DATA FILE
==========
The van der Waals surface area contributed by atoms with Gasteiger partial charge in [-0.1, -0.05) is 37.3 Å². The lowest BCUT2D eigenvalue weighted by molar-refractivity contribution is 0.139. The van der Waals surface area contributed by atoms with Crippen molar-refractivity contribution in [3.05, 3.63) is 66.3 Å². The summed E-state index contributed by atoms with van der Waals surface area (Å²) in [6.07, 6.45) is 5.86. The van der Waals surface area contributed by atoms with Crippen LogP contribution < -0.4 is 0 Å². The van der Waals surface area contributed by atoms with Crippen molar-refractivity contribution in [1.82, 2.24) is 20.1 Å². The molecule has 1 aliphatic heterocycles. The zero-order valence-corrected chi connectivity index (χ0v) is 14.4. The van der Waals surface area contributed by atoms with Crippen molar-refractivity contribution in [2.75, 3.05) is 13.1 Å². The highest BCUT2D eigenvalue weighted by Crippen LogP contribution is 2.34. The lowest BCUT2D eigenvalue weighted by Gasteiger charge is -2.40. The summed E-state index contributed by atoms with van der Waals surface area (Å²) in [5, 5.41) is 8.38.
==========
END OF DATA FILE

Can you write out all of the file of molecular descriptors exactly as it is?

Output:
The van der Waals surface area contributed by atoms with Gasteiger partial charge in [-0.1, -0.05) is 37.3 Å². The lowest BCUT2D eigenvalue weighted by molar-refractivity contribution is 0.139. The van der Waals surface area contributed by atoms with Crippen molar-refractivity contribution in [3.05, 3.63) is 66.3 Å². The summed E-state index contributed by atoms with van der Waals surface area (Å²) in [6.07, 6.45) is 5.86. The van der Waals surface area contributed by atoms with Crippen LogP contribution < -0.4 is 0 Å². The van der Waals surface area contributed by atoms with Crippen molar-refractivity contribution in [1.82, 2.24) is 20.1 Å². The molecule has 1 aliphatic heterocycles. The zero-order valence-corrected chi connectivity index (χ0v) is 14.4. The van der Waals surface area contributed by atoms with Crippen molar-refractivity contribution in [2.75, 3.05) is 13.1 Å². The highest BCUT2D eigenvalue weighted by Crippen LogP contribution is 2.34. The lowest BCUT2D eigenvalue weighted by Gasteiger charge is -2.40. The summed E-state index contributed by atoms with van der Waals surface area (Å²) in [5, 5.41) is 8.38.